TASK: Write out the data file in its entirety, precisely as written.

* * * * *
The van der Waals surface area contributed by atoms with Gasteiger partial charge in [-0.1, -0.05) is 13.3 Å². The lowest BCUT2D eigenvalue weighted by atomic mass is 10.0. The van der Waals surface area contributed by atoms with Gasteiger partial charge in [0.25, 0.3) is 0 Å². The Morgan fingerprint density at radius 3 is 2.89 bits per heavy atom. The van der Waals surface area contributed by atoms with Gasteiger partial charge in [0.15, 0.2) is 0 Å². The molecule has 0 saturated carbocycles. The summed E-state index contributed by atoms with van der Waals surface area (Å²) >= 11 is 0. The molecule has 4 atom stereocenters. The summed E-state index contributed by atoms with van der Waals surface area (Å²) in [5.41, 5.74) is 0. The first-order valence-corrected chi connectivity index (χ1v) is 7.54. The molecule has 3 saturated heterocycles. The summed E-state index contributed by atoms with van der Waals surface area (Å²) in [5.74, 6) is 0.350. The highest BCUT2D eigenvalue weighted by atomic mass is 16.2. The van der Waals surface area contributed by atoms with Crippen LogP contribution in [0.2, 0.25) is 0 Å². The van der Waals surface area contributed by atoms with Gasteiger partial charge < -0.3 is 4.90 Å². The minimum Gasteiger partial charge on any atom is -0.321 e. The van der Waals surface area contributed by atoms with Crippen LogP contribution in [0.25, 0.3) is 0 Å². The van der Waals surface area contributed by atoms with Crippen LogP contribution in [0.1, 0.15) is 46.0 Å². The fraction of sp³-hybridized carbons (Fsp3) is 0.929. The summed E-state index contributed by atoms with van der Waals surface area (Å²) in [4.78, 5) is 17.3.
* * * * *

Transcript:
The van der Waals surface area contributed by atoms with Gasteiger partial charge in [-0.1, -0.05) is 13.3 Å². The lowest BCUT2D eigenvalue weighted by atomic mass is 10.0. The van der Waals surface area contributed by atoms with Gasteiger partial charge in [0.25, 0.3) is 0 Å². The Morgan fingerprint density at radius 3 is 2.89 bits per heavy atom. The van der Waals surface area contributed by atoms with Gasteiger partial charge in [0.15, 0.2) is 0 Å². The molecule has 0 saturated carbocycles. The summed E-state index contributed by atoms with van der Waals surface area (Å²) >= 11 is 0. The molecule has 4 atom stereocenters. The summed E-state index contributed by atoms with van der Waals surface area (Å²) in [5.41, 5.74) is 0. The first-order valence-corrected chi connectivity index (χ1v) is 7.54. The molecule has 3 saturated heterocycles. The summed E-state index contributed by atoms with van der Waals surface area (Å²) in [5.74, 6) is 0.350. The highest BCUT2D eigenvalue weighted by atomic mass is 16.2. The van der Waals surface area contributed by atoms with Crippen LogP contribution in [0.2, 0.25) is 0 Å². The van der Waals surface area contributed by atoms with Gasteiger partial charge < -0.3 is 4.90 Å². The minimum Gasteiger partial charge on any atom is -0.321 e. The van der Waals surface area contributed by atoms with Crippen LogP contribution in [0.25, 0.3) is 0 Å². The van der Waals surface area contributed by atoms with Crippen LogP contribution in [0.1, 0.15) is 46.0 Å². The fraction of sp³-hybridized carbons (Fsp3) is 0.929. The summed E-state index contributed by atoms with van der Waals surface area (Å²) in [4.78, 5) is 17.3.